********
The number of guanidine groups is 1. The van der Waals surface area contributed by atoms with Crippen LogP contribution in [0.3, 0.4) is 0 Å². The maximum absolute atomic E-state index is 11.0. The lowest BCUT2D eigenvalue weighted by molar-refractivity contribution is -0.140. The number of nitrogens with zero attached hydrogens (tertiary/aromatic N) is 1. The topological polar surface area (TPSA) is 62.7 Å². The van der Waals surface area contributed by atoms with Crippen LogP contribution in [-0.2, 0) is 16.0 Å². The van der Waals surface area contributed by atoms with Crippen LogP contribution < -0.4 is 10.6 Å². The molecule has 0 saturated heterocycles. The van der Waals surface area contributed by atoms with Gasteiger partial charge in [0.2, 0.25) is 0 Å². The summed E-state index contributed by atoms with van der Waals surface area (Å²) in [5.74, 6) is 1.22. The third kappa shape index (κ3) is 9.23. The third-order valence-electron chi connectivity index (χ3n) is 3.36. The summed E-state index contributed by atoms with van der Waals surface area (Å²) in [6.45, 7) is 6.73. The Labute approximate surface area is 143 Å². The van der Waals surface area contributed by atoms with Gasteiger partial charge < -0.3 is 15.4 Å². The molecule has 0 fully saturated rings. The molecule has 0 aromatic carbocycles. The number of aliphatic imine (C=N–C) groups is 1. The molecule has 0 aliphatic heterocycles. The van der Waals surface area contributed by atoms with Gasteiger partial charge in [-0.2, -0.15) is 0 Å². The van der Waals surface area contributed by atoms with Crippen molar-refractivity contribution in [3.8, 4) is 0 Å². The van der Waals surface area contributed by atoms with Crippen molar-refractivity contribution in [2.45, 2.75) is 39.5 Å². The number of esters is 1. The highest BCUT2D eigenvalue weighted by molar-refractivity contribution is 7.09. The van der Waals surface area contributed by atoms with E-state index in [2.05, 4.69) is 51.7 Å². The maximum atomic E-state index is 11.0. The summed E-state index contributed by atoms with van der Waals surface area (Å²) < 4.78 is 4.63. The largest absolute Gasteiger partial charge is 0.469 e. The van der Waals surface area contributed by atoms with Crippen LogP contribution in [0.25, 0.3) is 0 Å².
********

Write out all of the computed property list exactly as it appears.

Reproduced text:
The number of guanidine groups is 1. The van der Waals surface area contributed by atoms with Crippen LogP contribution in [0.3, 0.4) is 0 Å². The maximum absolute atomic E-state index is 11.0. The lowest BCUT2D eigenvalue weighted by molar-refractivity contribution is -0.140. The number of nitrogens with zero attached hydrogens (tertiary/aromatic N) is 1. The topological polar surface area (TPSA) is 62.7 Å². The van der Waals surface area contributed by atoms with Crippen LogP contribution in [-0.2, 0) is 16.0 Å². The van der Waals surface area contributed by atoms with Crippen LogP contribution < -0.4 is 10.6 Å². The molecule has 0 saturated heterocycles. The van der Waals surface area contributed by atoms with Gasteiger partial charge in [0.2, 0.25) is 0 Å². The summed E-state index contributed by atoms with van der Waals surface area (Å²) in [5.74, 6) is 1.22. The third kappa shape index (κ3) is 9.23. The third-order valence-electron chi connectivity index (χ3n) is 3.36. The summed E-state index contributed by atoms with van der Waals surface area (Å²) in [6.45, 7) is 6.73. The Labute approximate surface area is 143 Å². The van der Waals surface area contributed by atoms with Gasteiger partial charge < -0.3 is 15.4 Å². The molecule has 0 fully saturated rings. The molecule has 0 aromatic carbocycles. The number of aliphatic imine (C=N–C) groups is 1. The molecule has 0 aliphatic heterocycles. The van der Waals surface area contributed by atoms with Gasteiger partial charge in [-0.2, -0.15) is 0 Å². The van der Waals surface area contributed by atoms with Crippen molar-refractivity contribution in [3.8, 4) is 0 Å². The van der Waals surface area contributed by atoms with Crippen molar-refractivity contribution in [2.45, 2.75) is 39.5 Å². The number of esters is 1. The highest BCUT2D eigenvalue weighted by molar-refractivity contribution is 7.09. The van der Waals surface area contributed by atoms with E-state index in [2.05, 4.69) is 51.7 Å². The maximum atomic E-state index is 11.0. The summed E-state index contributed by atoms with van der Waals surface area (Å²) < 4.78 is 4.63. The largest absolute Gasteiger partial charge is 0.469 e. The van der Waals surface area contributed by atoms with Crippen LogP contribution in [0.25, 0.3) is 0 Å².